With the number of sources of volatile organic compounds in today's society, it comes as no surprise that most humans have a number of chemicals in their bodies ranging into the hundreds and risk developing any number of health problems as a result. Take a moment and research how to reduce these chemicals in your home and keep your family as healthy as possible

See more articles on VOCs

by Anjie Cho


Benefits of Low and Zero VOC Paint

VOCs (Volatile Organic Compound) are chemicals added to paint for a variety of reasons including color enhancement, increased adhesiveness and increased ease of spreading. Despite these conveniences, VOCs are extremely dangerous to humans, and the use of them in many paints results in indoor air being anywhere from 3-5 times more polluted and harmful than outdoor air.

What can you do to prevent this? Buy low- and zero-VOC paints, which are now available from almost every brand. Though the main, and obvious perk to using low-VOC paint is reducing the toxicity of your breathing air, benefits do go a bit deeper.

Lower Toxicity

According to the EPA (Environmental Protection Agency), VOCs are some of the environment's arch enemies and a huge risk to humans as well. One of the easiest ways to reduce this risk, both for our environment and our bodies, is to use paints with lower or no VOCs.

VOCs are even more toxic to those with high vulnerability to smells and chemicals as well as allergies. Using lower VOC paints reduces the uncomfortable side effects for this group of people as well.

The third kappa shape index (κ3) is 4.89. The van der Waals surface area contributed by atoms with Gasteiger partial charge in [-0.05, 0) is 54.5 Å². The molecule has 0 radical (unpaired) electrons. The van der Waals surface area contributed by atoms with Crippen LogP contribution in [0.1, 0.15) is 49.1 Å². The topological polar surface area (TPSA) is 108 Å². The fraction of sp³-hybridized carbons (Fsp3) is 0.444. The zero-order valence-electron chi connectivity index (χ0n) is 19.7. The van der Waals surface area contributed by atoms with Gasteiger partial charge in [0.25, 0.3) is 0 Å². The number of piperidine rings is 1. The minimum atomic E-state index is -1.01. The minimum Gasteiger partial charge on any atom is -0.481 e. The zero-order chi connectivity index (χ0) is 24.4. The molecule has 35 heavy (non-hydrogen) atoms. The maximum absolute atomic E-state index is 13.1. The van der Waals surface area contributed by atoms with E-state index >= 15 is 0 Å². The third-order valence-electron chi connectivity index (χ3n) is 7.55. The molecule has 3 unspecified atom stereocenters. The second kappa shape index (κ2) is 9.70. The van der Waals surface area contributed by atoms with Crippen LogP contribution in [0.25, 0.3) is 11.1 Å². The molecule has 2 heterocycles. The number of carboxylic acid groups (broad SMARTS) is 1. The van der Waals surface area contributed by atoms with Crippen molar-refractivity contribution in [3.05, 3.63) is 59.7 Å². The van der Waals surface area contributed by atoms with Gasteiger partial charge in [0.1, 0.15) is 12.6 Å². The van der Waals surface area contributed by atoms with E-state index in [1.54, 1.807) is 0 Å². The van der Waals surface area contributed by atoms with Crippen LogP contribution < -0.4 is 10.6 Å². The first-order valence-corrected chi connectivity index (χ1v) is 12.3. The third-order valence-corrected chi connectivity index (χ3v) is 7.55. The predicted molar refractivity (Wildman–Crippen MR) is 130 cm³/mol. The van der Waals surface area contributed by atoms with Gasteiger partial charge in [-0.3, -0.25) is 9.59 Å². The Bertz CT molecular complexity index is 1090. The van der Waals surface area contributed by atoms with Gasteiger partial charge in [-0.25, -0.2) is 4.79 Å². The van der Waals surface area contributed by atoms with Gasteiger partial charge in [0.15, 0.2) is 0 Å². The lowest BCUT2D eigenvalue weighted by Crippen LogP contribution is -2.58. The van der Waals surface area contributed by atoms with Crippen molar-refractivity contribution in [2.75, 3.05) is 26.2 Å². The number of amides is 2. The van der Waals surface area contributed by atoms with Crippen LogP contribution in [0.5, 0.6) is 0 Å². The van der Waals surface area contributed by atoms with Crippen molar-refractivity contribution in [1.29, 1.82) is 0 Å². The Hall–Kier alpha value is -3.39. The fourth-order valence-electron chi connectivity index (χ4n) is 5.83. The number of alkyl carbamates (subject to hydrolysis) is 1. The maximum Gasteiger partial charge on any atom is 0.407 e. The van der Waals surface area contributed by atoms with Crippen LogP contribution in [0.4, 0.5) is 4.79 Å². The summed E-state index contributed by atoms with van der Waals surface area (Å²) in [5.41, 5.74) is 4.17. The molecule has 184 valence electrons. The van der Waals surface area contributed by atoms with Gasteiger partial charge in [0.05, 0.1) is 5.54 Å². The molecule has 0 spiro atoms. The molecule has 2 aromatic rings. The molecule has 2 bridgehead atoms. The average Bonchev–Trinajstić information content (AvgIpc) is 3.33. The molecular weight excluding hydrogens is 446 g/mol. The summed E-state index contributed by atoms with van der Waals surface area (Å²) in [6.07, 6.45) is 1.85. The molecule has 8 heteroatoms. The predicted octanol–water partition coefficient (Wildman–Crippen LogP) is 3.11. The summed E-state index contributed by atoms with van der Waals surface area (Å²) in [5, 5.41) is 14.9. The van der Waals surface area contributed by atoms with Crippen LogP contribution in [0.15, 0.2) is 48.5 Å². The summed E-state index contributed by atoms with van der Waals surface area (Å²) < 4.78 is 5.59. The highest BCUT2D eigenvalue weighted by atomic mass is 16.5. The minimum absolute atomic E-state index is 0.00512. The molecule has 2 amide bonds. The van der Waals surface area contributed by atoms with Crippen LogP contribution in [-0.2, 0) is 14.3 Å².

High exposure to paints with excessive VOCs can result in a wide variety of complaints, from watery eyes to respiratory infections, and in some cases, even cancer. Using paints with a lower level of VOCs can directly reduce these health risks.

No Smell!

Low VOC, No VOC paint contains zero or a minimum amount of compounds, which basically makes the paint almost unscented when wet, and leaves it with no smell at all as soon as it is dried.

Better for the Environment

The toxins emitted from regular, high VOC paints end up in the atmosphere and ultimately the ozone, adding to an already colossal problem of greenhouse gases. Using paint with reduced VOCs significantly decreases the amount of toxins that are released into our ozone. In addition, these paints reduce toxicity in landfills and water, as excess, discarded paint is nowhere near as toxic.

Low or zero VOC paint is also very easy to clean and requires only soap and water, rather than heavy chemicals. One more point for low VOCs versus air-killing chemicals.

by Anjie Cho